How to Filter Rainwater for Drinking
How to Filter Rainwater for Drinking
Believe it or not, rainwater can be filtered into the best-tasting, freshest water you’ve ever had. In some states, there are literally thousands of homes that rely on rainwater for their sole water supply, and thousands more homes that utilize rainwater for the majority of their watering needs.
But care must be taken. While rainwater is filtered naturally through solar distillation, some not-so-fresh things happen to the rain on the way back down -- especially once the rain hits our roofs and collects all the organic material (animal feces and all) that collects there. To return the rain to a potable state once again, there are some time-tested, effective methods we can use for filtration: There’s the short-term fix (great for emergency water situations) and the long-term rainwater filtration method (great for utilizing rainwater for your water needs). Here’s an overview of both:
THE SMALL-SCALE, SHORT-TERM, SIMPLE METHOD
If you live in a rural area and rely on a well (and, more importantly, on electricity to provide power to your well pump), or if you are on a municipal water supply and want to have a back-up water source for emergency preparedness, you may want to consider having a short-term filtration solution on hand. In this case, we recommend ultra-filtration units. LifeStraw, in our opinion, is the best, most affordable example of this. Ultra-filtration and/or forward-osmosis technology operates on the principle of reducing a filtration element to such a fine degree that 99.9999% of water-born bacteria cannot pass through, thus making the water that passes through the filter safe for drinking. In fact, ultra-filtration is so effective that no other filter is needed.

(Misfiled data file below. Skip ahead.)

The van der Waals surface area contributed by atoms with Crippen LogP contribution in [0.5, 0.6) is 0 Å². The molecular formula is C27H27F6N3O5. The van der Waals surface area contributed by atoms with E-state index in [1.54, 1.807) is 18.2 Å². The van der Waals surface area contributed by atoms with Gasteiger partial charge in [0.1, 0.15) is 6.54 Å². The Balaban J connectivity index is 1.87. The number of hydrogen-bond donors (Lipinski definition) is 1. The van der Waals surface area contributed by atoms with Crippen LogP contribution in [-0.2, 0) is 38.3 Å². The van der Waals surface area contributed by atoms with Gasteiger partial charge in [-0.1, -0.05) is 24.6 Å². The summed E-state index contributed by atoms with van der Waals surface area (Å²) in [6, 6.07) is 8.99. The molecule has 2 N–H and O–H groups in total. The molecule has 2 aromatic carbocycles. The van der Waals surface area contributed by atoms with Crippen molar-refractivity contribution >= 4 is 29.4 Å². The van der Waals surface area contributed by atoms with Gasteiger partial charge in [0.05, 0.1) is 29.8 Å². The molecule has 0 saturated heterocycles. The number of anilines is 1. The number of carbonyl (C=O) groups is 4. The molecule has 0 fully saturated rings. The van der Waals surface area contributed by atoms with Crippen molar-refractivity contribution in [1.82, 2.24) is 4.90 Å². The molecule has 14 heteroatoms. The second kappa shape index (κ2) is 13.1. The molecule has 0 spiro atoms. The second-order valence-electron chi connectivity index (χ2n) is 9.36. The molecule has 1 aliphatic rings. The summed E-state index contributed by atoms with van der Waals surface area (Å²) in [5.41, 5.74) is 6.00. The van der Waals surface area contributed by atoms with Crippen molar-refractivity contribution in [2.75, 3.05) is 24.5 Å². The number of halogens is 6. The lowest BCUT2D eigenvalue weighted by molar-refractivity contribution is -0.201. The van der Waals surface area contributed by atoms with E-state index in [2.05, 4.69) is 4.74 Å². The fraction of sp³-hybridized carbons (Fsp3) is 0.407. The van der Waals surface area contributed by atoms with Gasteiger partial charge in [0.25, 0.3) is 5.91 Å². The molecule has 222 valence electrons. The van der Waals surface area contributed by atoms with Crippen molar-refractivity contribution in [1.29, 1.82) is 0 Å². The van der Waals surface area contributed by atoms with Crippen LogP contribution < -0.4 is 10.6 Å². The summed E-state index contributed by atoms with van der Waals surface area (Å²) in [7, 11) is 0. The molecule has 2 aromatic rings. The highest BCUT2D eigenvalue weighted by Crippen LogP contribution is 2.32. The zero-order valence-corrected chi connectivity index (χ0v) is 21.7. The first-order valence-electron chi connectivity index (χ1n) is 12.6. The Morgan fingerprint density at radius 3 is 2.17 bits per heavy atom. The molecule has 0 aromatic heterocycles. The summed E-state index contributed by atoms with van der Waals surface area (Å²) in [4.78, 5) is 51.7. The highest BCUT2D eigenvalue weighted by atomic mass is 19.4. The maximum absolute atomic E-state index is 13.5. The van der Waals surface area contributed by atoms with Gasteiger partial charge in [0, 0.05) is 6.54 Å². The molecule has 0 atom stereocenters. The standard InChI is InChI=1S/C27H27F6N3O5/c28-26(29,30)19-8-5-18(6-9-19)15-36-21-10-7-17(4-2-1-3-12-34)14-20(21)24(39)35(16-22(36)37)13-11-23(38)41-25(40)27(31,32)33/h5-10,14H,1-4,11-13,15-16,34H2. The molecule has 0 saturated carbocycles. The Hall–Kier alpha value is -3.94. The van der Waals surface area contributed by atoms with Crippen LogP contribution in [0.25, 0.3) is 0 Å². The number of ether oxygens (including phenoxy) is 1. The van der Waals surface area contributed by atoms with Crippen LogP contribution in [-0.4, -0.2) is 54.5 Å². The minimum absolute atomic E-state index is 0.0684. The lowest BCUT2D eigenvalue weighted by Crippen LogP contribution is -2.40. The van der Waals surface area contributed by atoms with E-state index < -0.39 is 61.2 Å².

The disadvantage of ultra-filtration, though, is the scale at which this filter can be used. It is great for emergency situations, but for household water options, this method has its limitations.
RAINWATER FILTRATION FOR HOUSEHOLD APPLICATIONS
If you want to utilize rainwater for your home and are looking to install larger-scale filtration, there are a few steps to follow to ensure a fresh, clean, efficient system. (CAUTION: It is tempting to cut out one or two of these steps, but, in so doing, you’ll put more burden on the other steps and will create more work for yourself down the road. After working on rainwater systems of all types for a decade, we’ve learned that lesson the hard way.)
First flush filtration: Because the majority of bacteria enters rainwater from a roof and gutter system (where the water picks up fecal matter from squirrels, birds, etc., as well as other organic matter), pre-filtration is a VITAL step in creating and storing a fresh water supply. First, you’ll want to consider installing first flush filters. A first flush filter works under the principle that the most contaminated water is the first bit of water that falls from a roof during a rain event (because this is the water that’s flushing off the fecal matter and organics). Please note that the downpipe component on first flush filters should be sized according to the type of roof you have (e.g., asphalt shingle roofs will need more first flush diversion -- and therefore a larger downpipe on the first flush filter -- than metal roofs because they are more gritty and it takes longer for fecal matter to be cleaned from the surface from a rain event). For roofs that in a clean environment (i.e., not many trees/birds around), it is recommended to flush 12.5 gallons/1,000 sq. ft. of roof area. For roofs that are more susceptible to organic material and/or roofs with asphalt shingles, a flushing of 50 gallons/1,000 sq. ft. of roof is recommended.